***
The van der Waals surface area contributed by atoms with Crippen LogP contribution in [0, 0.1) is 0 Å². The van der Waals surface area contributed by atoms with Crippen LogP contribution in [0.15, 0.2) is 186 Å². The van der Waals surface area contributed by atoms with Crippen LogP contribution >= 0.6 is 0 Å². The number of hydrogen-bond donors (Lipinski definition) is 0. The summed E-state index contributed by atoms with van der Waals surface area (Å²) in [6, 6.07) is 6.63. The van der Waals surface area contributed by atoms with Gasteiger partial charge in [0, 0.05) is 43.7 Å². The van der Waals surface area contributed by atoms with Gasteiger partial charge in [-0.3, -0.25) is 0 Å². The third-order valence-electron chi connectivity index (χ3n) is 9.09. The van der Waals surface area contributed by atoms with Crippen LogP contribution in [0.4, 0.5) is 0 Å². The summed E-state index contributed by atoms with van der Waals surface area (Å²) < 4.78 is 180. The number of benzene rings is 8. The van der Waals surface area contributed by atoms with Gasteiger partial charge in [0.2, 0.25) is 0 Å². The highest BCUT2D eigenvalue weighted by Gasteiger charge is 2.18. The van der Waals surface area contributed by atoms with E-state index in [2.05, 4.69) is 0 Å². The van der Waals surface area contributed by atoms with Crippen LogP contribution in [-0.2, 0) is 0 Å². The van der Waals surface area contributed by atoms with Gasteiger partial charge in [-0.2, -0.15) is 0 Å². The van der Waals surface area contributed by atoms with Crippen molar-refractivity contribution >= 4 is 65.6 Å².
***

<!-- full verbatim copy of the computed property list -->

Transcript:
The van der Waals surface area contributed by atoms with Crippen LogP contribution in [0, 0.1) is 0 Å². The van der Waals surface area contributed by atoms with Crippen LogP contribution in [0.15, 0.2) is 186 Å². The van der Waals surface area contributed by atoms with Crippen LogP contribution >= 0.6 is 0 Å². The number of hydrogen-bond donors (Lipinski definition) is 0. The summed E-state index contributed by atoms with van der Waals surface area (Å²) in [6, 6.07) is 6.63. The van der Waals surface area contributed by atoms with Gasteiger partial charge in [0, 0.05) is 43.7 Å². The van der Waals surface area contributed by atoms with Gasteiger partial charge in [-0.3, -0.25) is 0 Å². The third-order valence-electron chi connectivity index (χ3n) is 9.09. The van der Waals surface area contributed by atoms with Crippen LogP contribution in [0.4, 0.5) is 0 Å². The summed E-state index contributed by atoms with van der Waals surface area (Å²) < 4.78 is 180. The number of benzene rings is 8. The van der Waals surface area contributed by atoms with Gasteiger partial charge in [0.2, 0.25) is 0 Å². The highest BCUT2D eigenvalue weighted by Gasteiger charge is 2.18. The van der Waals surface area contributed by atoms with E-state index in [2.05, 4.69) is 0 Å². The van der Waals surface area contributed by atoms with Crippen LogP contribution in [-0.2, 0) is 0 Å². The van der Waals surface area contributed by atoms with Gasteiger partial charge in [-0.2, -0.15) is 0 Å². The van der Waals surface area contributed by atoms with Crippen molar-refractivity contribution >= 4 is 65.6 Å².